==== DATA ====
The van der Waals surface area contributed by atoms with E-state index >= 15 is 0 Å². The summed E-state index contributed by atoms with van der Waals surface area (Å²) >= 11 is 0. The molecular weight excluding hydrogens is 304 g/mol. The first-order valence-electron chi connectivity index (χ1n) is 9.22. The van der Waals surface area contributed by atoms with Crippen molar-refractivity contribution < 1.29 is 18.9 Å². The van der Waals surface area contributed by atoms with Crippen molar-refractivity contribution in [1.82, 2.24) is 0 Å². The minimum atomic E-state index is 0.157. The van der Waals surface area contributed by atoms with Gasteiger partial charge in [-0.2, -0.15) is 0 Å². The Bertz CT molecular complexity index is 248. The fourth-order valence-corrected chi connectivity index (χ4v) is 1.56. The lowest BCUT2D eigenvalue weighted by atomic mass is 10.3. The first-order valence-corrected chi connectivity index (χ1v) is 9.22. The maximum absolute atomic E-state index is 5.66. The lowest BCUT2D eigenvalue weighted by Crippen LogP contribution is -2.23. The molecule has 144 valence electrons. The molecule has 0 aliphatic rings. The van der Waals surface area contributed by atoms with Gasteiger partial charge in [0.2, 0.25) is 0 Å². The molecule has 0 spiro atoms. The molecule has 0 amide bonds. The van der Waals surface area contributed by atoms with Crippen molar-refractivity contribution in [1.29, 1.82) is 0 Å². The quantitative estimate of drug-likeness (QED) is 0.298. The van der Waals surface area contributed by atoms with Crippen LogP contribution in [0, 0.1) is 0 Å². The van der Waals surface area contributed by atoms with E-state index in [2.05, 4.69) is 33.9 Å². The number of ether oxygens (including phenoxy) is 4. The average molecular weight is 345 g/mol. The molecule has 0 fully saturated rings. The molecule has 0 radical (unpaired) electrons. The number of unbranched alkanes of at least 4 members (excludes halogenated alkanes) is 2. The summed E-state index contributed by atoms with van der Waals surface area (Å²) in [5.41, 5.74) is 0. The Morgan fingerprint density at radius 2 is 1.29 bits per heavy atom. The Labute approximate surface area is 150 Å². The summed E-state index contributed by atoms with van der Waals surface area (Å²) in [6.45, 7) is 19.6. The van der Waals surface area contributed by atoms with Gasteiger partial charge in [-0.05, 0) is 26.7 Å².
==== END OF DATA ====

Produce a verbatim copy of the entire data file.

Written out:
The van der Waals surface area contributed by atoms with E-state index >= 15 is 0 Å². The summed E-state index contributed by atoms with van der Waals surface area (Å²) >= 11 is 0. The molecular weight excluding hydrogens is 304 g/mol. The first-order valence-electron chi connectivity index (χ1n) is 9.22. The van der Waals surface area contributed by atoms with Crippen molar-refractivity contribution < 1.29 is 18.9 Å². The van der Waals surface area contributed by atoms with Crippen molar-refractivity contribution in [1.82, 2.24) is 0 Å². The minimum atomic E-state index is 0.157. The van der Waals surface area contributed by atoms with Gasteiger partial charge in [-0.2, -0.15) is 0 Å². The Bertz CT molecular complexity index is 248. The fourth-order valence-corrected chi connectivity index (χ4v) is 1.56. The lowest BCUT2D eigenvalue weighted by atomic mass is 10.3. The first-order valence-corrected chi connectivity index (χ1v) is 9.22. The maximum absolute atomic E-state index is 5.66. The lowest BCUT2D eigenvalue weighted by Crippen LogP contribution is -2.23. The molecule has 144 valence electrons. The molecule has 0 aliphatic rings. The van der Waals surface area contributed by atoms with Gasteiger partial charge in [0.2, 0.25) is 0 Å². The molecule has 0 spiro atoms. The molecule has 0 amide bonds. The van der Waals surface area contributed by atoms with Crippen molar-refractivity contribution in [1.29, 1.82) is 0 Å². The quantitative estimate of drug-likeness (QED) is 0.298. The van der Waals surface area contributed by atoms with Crippen LogP contribution in [0, 0.1) is 0 Å². The van der Waals surface area contributed by atoms with E-state index in [2.05, 4.69) is 33.9 Å². The number of ether oxygens (including phenoxy) is 4. The average molecular weight is 345 g/mol. The molecule has 0 fully saturated rings. The molecule has 0 radical (unpaired) electrons. The number of unbranched alkanes of at least 4 members (excludes halogenated alkanes) is 2. The summed E-state index contributed by atoms with van der Waals surface area (Å²) in [5.41, 5.74) is 0. The Morgan fingerprint density at radius 2 is 1.29 bits per heavy atom. The Labute approximate surface area is 150 Å². The summed E-state index contributed by atoms with van der Waals surface area (Å²) in [6.45, 7) is 19.6. The van der Waals surface area contributed by atoms with Gasteiger partial charge in [-0.05, 0) is 26.7 Å².